Liu et al. [24] manufactured titanium matrix composites (TiC + TA15) by the LMD process. Initially, the TiC + TA15 in powder form was mixed with an acetone solution, and then the slurry was dried in an electric oven up to 393 K for two hours to eliminate the acetone solvent. The results are shown in Figure 2, which indicates that the specimen containing TiC (5 vol.%) presented better yield strength (YS) and UTS. In contrast, the tensile properties of the composites declined with the further increment of TiC (10 and 15 vol.%). The declination in the UTS of the composites is accredited to the premature failure of the TiC reinforcements. It can also be seen that pure TA15 presented better elongation (%) as compared to the composite ones.

Figure 2. TiC + TA15 composites mechanical characteristics, including yield strength, ultimate tensile strength, and elongation; based on the data provided in Ref. [24].

Cooper et al. [25] manufactured MMCs with the addition of Al2O3 + SiC + TiC (5 wt.%) in the Inconel 625 matrix by the LMD process. A ball mill was used to mix the powders, at a speed of 150 rpm for one hour, until the powders appeared well-mixed visually. On the one hand, the material hardness increased up to 130%. On the other hand, the number of pores and cracks increased with the addition of SiC. In contrast, no appreciable effect upon material’s hardness was found with the addition of Al2O3.

3. Metal Matrix Composites (MMCs) Deposited by Wire and Powder Particles Feedstock

The LMD process can be further classified based upon the type of feedstock material. Figure 3 presents the two deposition techniques derived from the LMD process. In Figure 3a, the powder is fed coaxially along the laser beam while the lateral wire feeding into the melt pool can be observed in Figure 3b [26].

Figure 3. The LMD process: (a) coaxial powder feeding and (b) lateral wire feeding; based on the data provided in Ref. [26].

Processes, as mentioned earlier, own some pros and cons, which are summarized in Table 2 [27][28][29][30][31].

Table 2. Comparison between the powder and wire-based LMDs.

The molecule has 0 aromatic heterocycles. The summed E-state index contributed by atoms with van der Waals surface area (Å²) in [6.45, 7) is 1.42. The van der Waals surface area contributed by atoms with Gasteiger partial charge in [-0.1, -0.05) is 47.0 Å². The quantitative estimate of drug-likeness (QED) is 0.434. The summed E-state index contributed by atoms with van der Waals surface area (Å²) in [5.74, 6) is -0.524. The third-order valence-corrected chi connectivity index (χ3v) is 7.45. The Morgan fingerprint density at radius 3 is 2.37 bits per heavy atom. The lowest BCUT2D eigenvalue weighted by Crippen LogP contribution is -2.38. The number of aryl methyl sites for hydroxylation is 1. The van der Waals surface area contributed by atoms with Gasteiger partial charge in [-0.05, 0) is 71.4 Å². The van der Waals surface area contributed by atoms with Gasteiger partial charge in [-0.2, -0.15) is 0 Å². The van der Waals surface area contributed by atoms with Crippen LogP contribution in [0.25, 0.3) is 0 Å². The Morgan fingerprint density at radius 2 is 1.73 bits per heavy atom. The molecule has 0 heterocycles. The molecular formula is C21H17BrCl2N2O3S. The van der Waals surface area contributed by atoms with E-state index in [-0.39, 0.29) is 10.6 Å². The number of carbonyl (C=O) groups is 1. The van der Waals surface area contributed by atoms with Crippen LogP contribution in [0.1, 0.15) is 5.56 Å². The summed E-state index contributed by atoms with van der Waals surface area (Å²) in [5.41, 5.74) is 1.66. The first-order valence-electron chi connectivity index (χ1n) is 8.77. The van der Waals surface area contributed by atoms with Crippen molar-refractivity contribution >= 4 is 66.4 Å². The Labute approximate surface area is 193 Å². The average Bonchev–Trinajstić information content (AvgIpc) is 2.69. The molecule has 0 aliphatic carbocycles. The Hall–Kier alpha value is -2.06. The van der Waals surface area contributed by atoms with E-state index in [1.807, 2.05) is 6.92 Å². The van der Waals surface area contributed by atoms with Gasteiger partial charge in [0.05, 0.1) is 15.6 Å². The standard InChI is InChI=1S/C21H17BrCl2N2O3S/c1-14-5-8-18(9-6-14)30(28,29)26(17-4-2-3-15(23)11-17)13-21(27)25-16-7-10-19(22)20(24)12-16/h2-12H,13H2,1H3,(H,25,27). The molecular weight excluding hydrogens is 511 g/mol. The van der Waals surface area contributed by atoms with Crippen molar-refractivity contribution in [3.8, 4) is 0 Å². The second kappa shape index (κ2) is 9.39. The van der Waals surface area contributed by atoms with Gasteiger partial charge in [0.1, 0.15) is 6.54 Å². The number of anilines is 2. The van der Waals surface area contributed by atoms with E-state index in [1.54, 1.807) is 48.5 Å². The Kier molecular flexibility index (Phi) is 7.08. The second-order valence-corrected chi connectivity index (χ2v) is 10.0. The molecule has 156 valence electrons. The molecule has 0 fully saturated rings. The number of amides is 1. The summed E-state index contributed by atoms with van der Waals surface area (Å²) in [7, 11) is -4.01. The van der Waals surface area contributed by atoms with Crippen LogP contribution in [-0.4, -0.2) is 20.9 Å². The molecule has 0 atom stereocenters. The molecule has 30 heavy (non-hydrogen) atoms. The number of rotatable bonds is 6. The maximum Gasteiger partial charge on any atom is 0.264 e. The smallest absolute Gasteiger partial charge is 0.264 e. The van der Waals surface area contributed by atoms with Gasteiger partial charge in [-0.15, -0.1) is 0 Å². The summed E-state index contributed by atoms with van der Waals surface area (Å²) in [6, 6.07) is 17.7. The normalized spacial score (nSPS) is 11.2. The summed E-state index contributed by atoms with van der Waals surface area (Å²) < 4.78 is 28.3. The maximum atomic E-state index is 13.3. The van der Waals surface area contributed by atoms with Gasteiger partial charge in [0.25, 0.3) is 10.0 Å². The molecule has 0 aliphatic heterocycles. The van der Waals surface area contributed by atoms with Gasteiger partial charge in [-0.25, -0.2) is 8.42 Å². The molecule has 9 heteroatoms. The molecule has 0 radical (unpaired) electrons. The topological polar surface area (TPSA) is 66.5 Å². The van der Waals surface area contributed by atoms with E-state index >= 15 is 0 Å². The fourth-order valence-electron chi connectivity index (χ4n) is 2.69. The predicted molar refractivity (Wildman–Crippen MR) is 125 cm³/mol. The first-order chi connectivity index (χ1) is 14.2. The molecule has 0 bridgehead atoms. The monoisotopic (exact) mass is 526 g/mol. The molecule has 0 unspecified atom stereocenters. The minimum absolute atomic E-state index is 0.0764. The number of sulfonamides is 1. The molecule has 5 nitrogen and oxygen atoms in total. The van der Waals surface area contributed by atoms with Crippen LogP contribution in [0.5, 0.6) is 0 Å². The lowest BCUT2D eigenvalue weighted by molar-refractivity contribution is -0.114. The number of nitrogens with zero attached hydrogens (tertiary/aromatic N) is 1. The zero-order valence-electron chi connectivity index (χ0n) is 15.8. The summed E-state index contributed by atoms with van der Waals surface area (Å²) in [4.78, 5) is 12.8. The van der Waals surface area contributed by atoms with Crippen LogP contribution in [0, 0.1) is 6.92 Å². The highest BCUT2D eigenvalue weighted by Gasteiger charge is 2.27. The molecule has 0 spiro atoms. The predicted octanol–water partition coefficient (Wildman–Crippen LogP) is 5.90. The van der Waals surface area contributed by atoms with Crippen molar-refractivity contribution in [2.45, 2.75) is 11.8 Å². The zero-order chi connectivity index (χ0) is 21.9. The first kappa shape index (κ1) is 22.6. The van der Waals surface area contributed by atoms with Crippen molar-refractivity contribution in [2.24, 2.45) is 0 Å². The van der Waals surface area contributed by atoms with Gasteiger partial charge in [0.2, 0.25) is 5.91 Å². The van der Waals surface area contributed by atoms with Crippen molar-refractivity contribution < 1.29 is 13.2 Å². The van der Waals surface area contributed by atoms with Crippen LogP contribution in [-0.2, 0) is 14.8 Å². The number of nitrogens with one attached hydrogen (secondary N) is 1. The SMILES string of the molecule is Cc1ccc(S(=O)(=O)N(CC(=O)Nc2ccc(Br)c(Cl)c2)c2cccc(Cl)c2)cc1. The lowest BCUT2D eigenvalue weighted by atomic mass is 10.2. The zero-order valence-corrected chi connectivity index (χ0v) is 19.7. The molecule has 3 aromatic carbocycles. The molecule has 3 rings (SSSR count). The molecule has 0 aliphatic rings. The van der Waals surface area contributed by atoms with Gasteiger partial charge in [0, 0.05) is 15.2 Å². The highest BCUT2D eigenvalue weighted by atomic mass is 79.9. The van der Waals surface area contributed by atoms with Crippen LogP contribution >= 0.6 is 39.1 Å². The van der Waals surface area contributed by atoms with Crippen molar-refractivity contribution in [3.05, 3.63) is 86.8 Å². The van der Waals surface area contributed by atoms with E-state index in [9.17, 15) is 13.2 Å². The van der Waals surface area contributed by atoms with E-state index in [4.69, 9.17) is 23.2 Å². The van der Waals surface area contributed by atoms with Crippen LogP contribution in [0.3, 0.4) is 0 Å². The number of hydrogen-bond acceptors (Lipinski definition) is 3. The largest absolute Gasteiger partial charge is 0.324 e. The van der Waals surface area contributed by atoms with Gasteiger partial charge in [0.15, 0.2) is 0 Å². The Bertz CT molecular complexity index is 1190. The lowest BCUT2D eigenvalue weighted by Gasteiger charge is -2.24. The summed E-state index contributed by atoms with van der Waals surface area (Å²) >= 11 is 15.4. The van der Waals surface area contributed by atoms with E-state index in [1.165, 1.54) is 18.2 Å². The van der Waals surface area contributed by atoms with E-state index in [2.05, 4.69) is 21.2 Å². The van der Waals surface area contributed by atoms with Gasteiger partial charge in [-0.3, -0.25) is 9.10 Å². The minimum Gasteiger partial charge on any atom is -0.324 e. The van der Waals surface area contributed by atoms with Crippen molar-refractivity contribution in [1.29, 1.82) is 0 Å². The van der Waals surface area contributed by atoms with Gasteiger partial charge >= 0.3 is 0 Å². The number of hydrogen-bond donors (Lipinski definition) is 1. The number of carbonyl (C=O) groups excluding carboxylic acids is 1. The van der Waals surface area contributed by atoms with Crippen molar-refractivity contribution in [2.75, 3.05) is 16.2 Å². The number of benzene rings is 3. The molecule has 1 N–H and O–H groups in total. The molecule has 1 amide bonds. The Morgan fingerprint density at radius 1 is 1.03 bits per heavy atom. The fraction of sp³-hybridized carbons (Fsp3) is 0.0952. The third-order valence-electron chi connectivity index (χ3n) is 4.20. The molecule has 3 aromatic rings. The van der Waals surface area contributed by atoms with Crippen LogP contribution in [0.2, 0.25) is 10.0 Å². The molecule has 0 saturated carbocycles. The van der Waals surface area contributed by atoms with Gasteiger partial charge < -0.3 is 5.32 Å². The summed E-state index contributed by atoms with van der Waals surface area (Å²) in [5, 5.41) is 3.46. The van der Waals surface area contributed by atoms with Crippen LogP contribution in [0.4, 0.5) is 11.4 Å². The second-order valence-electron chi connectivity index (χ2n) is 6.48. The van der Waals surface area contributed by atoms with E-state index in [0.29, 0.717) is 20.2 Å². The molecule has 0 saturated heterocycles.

The pros and cons of combined powder- and wire-based LMDs are presented in Table 3 [26].

Table 3. Integration of powder- and wire-based LMDs.

Farayibi et al. [32] investigated the LMD of Ti6Al4V (wire) + tungsten carbide (WC), in powder form, fed concurrently into the melt pool generated on a Ti6Al4V substrate via the laser beam. The WC particulates participated as the strengthening agent within Ti6Al4V, thus, improving the deposited MMCs’ hardness and wear resistance. Figure 4 shows the microhardness of the deposited material, in which the powder flow was increased (10–40 g/m), while the wire feed rate kept constant (800 mm/min). It can be analyzed that with the increment in powder flow, the hardness of the deposited MMCs rises significantly (600–1000 HV).

Figure 4. Effect of WC powder flow rate on microhardness; based on the data provided in Ref. [32].

Farayibi et al. [33] developed a new MMC using Ti6Al4V + titanium diboride in the powder form via a satelliting method. The resulted mixture consisted of large Ti6Al4V particles, enclosed within finer needle-shaped TiB structures, presented an improved hardness. The microstructural characterization exposed that the composite consisted of TiB eutectic precipitates in an α+β-Ti-matrix. They contained the incompletely melted Ti6Al4V + TiB2 particulates. The satelliting of TiB2 particles onto Ti6Al4V surfaces notably enhanced the dispersion of the composite, which was characterized by the arbitrarily oriented and uniformly distributed TiB needles within the microstructure. The composites’ hardness, when fabricated by this technique, was in between 440 to 480 HV.

3. Different Laser Sources for In-Situ MMCs Syntheses by LMD

Various studies to manufacture MMCs by a unique laser source have been proposed. Ramakrishnana and Dinda [34] manufactured MMCs using Al (82 wt.%) + W (18 wt.%) via the LMD technique. A laser beam (diode laser Laserline LDM 2000-40, 978 nm) of 900 W, in combination with three scanning speeds (1.5, 6, and 12 mm/s), was used for the MMCs fabrication. The hardness of the developed MMCs increased up to 50% in comparison with pure aluminum. A finer microstructure was found at 12 mm/s scanning speed as compared to 1.5 and 6 mm/s scanning speeds. Zhenglong et al. [35] prepared TiB2 (particulate) + AA7075 (matrix) MMCs using the LMD technique. A laser beam (IPG fiber laser, YLS-5000) with 800 W and 10 mm/m scanning speed was used in the process. The results exhibited that the grain dimensions decreased after adding TiB2 due to heterogeneous nucleation. In comparison to the unreinforced AA7075 sample, TiB2 + AA7075 MMCs showed an elevated hardness. The hardness of the MMC with TiB2 (4 wt.%) was found to be 127.8 HV, while the grain size was reduced up to 16.8 μm.